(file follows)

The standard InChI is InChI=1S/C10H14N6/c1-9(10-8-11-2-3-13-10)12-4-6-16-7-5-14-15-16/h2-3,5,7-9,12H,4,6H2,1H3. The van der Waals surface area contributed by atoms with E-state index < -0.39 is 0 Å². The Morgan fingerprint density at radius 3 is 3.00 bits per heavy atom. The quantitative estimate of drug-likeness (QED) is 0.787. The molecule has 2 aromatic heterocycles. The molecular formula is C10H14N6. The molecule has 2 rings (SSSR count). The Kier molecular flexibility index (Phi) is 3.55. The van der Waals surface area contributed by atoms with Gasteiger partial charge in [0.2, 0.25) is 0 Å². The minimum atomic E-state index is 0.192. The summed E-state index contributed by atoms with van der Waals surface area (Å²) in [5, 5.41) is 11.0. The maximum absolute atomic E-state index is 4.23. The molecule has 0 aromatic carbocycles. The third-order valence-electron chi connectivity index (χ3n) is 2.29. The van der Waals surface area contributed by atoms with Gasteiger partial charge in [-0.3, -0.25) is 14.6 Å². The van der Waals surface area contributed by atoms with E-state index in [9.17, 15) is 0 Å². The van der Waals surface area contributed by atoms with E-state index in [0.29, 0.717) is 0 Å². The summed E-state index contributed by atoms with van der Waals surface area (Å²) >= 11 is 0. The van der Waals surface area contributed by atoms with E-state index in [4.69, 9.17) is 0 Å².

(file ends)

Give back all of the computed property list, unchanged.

The standard InChI is InChI=1S/C10H14N6/c1-9(10-8-11-2-3-13-10)12-4-6-16-7-5-14-15-16/h2-3,5,7-9,12H,4,6H2,1H3. The van der Waals surface area contributed by atoms with E-state index < -0.39 is 0 Å². The Morgan fingerprint density at radius 3 is 3.00 bits per heavy atom. The quantitative estimate of drug-likeness (QED) is 0.787. The molecule has 2 aromatic heterocycles. The molecular formula is C10H14N6. The molecule has 2 rings (SSSR count). The Kier molecular flexibility index (Phi) is 3.55. The van der Waals surface area contributed by atoms with Gasteiger partial charge in [0.2, 0.25) is 0 Å². The minimum atomic E-state index is 0.192. The summed E-state index contributed by atoms with van der Waals surface area (Å²) in [5, 5.41) is 11.0. The maximum absolute atomic E-state index is 4.23. The molecule has 0 aromatic carbocycles. The third-order valence-electron chi connectivity index (χ3n) is 2.29. The van der Waals surface area contributed by atoms with Gasteiger partial charge in [-0.3, -0.25) is 14.6 Å². The van der Waals surface area contributed by atoms with E-state index in [9.17, 15) is 0 Å². The van der Waals surface area contributed by atoms with E-state index in [0.29, 0.717) is 0 Å². The summed E-state index contributed by atoms with van der Waals surface area (Å²) >= 11 is 0. The van der Waals surface area contributed by atoms with E-state index in [4.69, 9.17) is 0 Å².